Researchers calculated that 2005 produced the highest annual average surface temperature worldwide since instrument recordings began in the late 1800s, said James Hansen, director of NASA's Goddard Institute for Space Studies.
The result confirms a prediction the institute made in December.
In a telephone interview, Hansen said the analysis estimated temperatures in the Arctic from nearby weather stations because no direct data were available. Because of that, "we couldn't say with 100 percent certainty that it's the warmest year, but I'm reasonably confident that it was," Hansen said.
More important, he said, is that 2005 reached the warmth of 1998 without help of the "El Nino of the century" that pushed temperatures up in 1998.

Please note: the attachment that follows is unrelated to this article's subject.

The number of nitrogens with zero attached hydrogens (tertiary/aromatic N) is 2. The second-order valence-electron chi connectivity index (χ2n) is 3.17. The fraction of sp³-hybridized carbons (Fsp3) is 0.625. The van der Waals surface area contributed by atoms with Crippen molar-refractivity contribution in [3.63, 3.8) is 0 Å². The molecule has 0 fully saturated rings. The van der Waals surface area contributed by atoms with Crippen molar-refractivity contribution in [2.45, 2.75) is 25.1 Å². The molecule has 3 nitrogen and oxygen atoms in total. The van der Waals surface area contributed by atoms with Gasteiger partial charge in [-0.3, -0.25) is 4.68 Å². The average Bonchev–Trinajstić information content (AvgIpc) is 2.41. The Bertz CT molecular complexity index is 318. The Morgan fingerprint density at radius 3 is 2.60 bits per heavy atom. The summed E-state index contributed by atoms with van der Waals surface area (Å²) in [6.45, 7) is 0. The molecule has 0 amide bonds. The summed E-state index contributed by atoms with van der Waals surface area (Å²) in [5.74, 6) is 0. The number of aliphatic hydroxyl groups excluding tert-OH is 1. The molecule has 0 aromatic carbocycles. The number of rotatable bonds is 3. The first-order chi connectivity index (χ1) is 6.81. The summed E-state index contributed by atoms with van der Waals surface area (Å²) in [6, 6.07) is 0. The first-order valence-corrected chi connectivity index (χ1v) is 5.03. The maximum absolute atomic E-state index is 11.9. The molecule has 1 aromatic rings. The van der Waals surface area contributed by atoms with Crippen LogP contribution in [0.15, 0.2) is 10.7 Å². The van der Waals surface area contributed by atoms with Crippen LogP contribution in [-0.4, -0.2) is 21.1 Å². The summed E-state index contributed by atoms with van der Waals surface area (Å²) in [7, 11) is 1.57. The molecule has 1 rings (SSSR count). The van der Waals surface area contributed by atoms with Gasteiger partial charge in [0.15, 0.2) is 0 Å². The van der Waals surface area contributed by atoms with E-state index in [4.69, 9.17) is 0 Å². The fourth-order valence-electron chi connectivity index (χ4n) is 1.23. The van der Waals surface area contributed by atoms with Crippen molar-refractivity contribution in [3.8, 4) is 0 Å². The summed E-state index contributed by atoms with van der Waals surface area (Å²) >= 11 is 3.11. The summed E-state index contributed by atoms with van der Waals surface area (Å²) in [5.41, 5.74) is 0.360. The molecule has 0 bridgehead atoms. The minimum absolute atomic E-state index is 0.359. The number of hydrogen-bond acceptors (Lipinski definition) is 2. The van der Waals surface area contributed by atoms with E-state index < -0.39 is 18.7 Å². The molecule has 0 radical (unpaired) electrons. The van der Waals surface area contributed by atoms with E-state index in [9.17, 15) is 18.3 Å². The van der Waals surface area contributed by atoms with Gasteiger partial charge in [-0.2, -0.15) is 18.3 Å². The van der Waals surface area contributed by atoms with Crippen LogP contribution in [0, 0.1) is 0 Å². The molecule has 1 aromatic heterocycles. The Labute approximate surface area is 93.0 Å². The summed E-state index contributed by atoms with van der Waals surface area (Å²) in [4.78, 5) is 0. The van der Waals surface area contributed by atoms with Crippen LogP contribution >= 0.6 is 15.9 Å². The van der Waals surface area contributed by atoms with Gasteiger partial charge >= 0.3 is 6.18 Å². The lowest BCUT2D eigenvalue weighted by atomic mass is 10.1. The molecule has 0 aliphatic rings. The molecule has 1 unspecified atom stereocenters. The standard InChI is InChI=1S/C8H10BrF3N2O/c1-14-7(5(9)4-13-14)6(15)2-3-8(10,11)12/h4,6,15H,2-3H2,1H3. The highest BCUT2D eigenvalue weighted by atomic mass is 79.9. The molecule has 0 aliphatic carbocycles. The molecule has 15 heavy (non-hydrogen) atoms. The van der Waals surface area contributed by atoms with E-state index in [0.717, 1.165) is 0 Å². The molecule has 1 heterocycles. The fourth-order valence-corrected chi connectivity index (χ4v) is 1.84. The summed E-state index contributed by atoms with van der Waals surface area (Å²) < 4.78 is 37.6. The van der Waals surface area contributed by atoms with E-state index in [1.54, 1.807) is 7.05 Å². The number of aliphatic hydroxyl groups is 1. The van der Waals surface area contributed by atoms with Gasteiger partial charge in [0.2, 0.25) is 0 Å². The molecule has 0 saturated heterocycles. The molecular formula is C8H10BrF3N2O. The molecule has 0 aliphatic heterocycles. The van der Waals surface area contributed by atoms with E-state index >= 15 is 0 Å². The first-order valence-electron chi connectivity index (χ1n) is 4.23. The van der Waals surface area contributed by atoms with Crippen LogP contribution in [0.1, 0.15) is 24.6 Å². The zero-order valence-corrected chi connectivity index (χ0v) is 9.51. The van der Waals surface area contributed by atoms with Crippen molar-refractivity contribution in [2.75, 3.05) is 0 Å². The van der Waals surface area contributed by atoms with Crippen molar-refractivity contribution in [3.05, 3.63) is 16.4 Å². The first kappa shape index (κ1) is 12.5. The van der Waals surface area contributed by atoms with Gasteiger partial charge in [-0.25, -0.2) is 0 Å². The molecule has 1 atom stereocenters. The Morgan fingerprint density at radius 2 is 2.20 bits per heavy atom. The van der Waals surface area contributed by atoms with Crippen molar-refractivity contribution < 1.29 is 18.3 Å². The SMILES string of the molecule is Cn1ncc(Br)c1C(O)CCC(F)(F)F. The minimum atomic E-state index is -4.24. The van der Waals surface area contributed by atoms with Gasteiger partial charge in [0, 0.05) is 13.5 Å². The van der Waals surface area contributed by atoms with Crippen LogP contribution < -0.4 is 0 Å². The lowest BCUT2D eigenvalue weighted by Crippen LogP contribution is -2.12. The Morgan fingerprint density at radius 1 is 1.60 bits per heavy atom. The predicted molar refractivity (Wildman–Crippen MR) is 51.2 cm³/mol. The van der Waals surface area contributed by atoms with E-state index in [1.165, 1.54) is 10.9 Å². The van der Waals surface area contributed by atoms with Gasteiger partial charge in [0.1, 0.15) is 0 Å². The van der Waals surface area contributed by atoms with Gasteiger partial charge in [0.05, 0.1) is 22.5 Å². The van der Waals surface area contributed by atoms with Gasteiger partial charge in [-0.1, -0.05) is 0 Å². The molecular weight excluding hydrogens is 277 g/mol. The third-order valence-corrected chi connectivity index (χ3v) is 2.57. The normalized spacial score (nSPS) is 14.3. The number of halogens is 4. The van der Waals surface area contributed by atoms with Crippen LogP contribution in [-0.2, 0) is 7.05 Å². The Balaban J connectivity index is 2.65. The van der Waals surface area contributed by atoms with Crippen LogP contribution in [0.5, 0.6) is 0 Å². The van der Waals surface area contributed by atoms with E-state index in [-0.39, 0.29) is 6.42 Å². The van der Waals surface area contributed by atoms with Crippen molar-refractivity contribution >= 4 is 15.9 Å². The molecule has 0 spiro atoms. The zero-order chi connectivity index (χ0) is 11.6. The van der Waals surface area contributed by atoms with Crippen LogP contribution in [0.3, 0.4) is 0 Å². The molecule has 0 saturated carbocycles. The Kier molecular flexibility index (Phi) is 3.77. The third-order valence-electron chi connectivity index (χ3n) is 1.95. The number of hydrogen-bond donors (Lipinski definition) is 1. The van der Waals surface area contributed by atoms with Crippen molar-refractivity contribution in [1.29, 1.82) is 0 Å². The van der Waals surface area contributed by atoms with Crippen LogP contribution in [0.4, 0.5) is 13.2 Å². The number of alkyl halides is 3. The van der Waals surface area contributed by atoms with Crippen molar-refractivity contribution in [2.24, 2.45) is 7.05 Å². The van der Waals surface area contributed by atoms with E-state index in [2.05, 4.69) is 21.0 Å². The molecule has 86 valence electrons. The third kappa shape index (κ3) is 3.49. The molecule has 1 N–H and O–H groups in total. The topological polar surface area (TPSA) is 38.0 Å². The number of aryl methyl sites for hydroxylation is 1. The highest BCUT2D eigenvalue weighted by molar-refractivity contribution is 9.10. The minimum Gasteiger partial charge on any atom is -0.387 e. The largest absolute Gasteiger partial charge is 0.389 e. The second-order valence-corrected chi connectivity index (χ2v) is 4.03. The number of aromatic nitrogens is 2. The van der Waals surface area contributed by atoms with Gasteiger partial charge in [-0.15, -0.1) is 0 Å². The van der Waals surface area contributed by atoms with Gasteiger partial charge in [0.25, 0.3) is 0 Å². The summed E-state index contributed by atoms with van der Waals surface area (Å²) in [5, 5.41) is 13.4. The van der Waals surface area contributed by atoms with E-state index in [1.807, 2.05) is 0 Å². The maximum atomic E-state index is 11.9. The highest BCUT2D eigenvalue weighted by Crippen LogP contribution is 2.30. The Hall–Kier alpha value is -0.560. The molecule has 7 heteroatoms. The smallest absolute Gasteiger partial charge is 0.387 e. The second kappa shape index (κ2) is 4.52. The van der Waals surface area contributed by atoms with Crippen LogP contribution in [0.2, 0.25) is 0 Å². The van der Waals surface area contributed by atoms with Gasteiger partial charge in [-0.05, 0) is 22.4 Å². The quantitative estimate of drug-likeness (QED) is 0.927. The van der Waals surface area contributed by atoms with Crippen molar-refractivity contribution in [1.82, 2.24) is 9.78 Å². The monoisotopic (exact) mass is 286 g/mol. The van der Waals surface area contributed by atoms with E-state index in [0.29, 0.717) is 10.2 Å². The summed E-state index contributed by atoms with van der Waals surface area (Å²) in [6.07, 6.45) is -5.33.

Over the past 30 years, Earth has warmed a bit more than 1 degree in total, making it about the warmest it's been in 10,000 years, Hansen said. He blamed a buildup of heat-trapping greenhouse gases.
The global average surface temperature in 2005 was about 58.3 degrees, he said.
Jay Lawrimore of the federal government's National Climatic Data Center said his own center's current data suggest 2005 came in a close second to 1998, in part because of how the Arctic was factored in. But he said a forthcoming analysis "will likely show that 2005 is slightly warmer than 1998."